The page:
Apple has moved to counter claims that battery life between different iPhone 6s models varies wildly depending on whether the device uses a TSMC or Samsung–made A9 chipset.
A string of benchmark tests have caused widespread consternation among tech-watchers, after they appeared to reveal that TSMC’s chip outstripped Samsung’s and gave users an extra 22% battery life.
While the chipsets are made to the same specifications, it’s been argued that Apple has not done enough due diligence tests to check whether they really match up.
Now Cupertino has hit back, releasing a statement saying that variation is only around 2-3% and that this sits well within normal limits.
Apple stated: “Certain manufactured lab tests which run the processors with a continuous heavy workload until the battery depletes are not representative of real-world usage, since they spend an unrealistic amount of time at the highest CPU performance state.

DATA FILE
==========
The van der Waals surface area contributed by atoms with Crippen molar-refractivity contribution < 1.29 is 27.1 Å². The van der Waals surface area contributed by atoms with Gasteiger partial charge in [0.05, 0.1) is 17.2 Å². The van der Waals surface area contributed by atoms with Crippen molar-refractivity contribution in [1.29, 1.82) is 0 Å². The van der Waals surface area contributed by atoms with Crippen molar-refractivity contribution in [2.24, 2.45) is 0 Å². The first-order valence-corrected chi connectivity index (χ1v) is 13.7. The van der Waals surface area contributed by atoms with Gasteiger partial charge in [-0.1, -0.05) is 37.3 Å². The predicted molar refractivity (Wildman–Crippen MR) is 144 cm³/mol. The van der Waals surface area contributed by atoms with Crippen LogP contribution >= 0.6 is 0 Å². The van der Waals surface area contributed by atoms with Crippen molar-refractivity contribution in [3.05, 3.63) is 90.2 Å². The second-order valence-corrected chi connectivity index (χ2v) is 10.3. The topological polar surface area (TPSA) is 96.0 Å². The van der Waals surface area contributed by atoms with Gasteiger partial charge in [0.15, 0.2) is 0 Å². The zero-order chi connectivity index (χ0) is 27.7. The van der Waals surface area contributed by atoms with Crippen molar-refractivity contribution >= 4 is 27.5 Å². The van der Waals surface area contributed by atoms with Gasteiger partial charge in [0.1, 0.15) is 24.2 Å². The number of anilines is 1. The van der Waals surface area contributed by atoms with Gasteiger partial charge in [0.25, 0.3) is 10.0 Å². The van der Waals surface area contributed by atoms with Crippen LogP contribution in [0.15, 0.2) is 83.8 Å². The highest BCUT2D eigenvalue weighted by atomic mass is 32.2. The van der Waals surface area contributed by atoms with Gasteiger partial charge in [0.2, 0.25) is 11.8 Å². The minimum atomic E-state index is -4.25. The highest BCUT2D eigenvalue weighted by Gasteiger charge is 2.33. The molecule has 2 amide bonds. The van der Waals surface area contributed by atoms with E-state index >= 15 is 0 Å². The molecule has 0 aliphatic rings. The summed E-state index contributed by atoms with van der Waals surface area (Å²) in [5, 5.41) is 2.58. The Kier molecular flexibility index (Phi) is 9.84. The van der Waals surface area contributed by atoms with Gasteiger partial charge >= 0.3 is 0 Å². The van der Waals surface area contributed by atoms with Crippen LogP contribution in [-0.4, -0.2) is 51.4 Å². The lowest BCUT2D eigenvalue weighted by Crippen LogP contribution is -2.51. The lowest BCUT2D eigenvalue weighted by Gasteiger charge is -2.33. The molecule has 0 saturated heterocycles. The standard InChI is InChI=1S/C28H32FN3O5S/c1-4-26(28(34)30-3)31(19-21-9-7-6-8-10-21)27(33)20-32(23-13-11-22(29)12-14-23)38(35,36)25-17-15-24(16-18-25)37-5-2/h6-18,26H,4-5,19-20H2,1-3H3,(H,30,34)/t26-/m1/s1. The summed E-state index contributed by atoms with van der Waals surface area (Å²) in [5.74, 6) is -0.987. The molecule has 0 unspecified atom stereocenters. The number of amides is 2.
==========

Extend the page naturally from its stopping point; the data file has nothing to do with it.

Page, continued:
“It’s a misleading way to measure real-world battery life. Our testing and customer data show the actual battery life of the iPhone 6s and iPhone 6s Plus, even taking into account variable component differences, vary within just 2-3% of each other.”
Apple’s data comes direct from users, who share diagnostic data when they set up their iPhone 6s. That suggests that its tests are more accurate than those looking to find fault with the newly released handset.
However, expect testers to hit back and do their own studies over the next few days. Either way, the iPhone 6s’s launch is beginning to be dogged by the same sort of niggles that surrounded last year’s iPhone 6 release.